A recent walk through the Toledo Botanical Garden in Toledo, Ohio was simply enjoyable. Hints of fall colors and noticeable fruits were scattered throughout and were enjoyed by all. It was on the final leg of the walk, when the group turned the corner and white flowers immediately caught our attention. The blooms of the seven-sons flower (Heptacodium miconioides) were in their glory. It was the flowers that drew us in, but it was the pollinator activity that kept us watching. The insect activity was amazing.
While the late season flowers are eye-catching and enough of a reason to consider this plant as a landscape addition, its peeling bark provides season long interest. This large, fountain-shaped, multi-stemmed, deciduous shrub that typically grows 15-20' at maturity with a 10' spread. With a little effort it can be pruned into a single-trunk tree, or maybe be purchased from a garden center or nursery with this habit.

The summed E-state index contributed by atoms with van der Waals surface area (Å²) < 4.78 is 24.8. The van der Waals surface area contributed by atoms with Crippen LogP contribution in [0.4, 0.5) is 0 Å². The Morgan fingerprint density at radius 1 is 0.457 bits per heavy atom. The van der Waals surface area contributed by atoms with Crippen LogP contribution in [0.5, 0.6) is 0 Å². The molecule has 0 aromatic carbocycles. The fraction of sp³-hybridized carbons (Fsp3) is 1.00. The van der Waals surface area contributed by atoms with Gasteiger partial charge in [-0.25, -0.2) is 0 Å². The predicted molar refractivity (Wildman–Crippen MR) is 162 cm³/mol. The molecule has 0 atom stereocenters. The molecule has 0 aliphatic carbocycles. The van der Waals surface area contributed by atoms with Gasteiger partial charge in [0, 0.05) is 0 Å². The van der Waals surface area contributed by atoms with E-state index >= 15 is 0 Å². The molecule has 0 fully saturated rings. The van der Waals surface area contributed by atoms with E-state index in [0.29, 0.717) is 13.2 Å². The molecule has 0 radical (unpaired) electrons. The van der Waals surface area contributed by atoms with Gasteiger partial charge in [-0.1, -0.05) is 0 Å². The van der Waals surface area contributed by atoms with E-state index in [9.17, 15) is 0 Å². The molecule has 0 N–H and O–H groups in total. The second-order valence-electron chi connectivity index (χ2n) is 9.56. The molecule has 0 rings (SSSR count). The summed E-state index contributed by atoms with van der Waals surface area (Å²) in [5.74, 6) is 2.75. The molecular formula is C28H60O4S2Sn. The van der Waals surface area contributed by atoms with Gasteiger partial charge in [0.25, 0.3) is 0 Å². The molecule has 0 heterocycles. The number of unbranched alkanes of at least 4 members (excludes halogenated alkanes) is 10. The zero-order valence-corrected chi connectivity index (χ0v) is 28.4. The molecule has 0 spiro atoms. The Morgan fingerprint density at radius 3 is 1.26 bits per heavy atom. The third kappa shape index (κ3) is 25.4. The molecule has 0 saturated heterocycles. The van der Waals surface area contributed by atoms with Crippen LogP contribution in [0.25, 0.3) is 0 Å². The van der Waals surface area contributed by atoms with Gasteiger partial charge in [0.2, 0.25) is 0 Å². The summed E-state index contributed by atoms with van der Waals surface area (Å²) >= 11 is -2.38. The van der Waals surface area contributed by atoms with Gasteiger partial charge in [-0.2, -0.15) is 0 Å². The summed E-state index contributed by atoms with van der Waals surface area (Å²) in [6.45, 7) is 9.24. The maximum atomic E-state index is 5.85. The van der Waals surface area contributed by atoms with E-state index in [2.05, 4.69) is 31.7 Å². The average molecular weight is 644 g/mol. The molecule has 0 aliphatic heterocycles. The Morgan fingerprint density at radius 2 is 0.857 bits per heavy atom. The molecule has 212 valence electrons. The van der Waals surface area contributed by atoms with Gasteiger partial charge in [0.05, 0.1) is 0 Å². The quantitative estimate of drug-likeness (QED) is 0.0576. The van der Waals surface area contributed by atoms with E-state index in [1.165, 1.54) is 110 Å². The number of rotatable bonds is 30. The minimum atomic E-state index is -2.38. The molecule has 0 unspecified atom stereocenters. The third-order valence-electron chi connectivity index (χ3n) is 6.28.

Flowers are borne as terminal clusters. The creamy-white flowers and fragrant and are blooming now in NW Ohio. The flowers appear in whorls, with each whorl containing 7 tiny flowers - the reason for the common name of seven-son flower. Following the flowers will come a showy display of small, purplish-red fruits that last late into the fall.
Its tan bark exfoliates to reveal attractive brown inner bark. While somewhat hidden during the growing season, it provides good winter interest after leaves fall. Speaking of leaves, they are narrow, shiny, ovate-oblong and medium-green.
The plant provides a good source of nectar for butterflies in the fall, and hummingbirds can be a frequent visitor.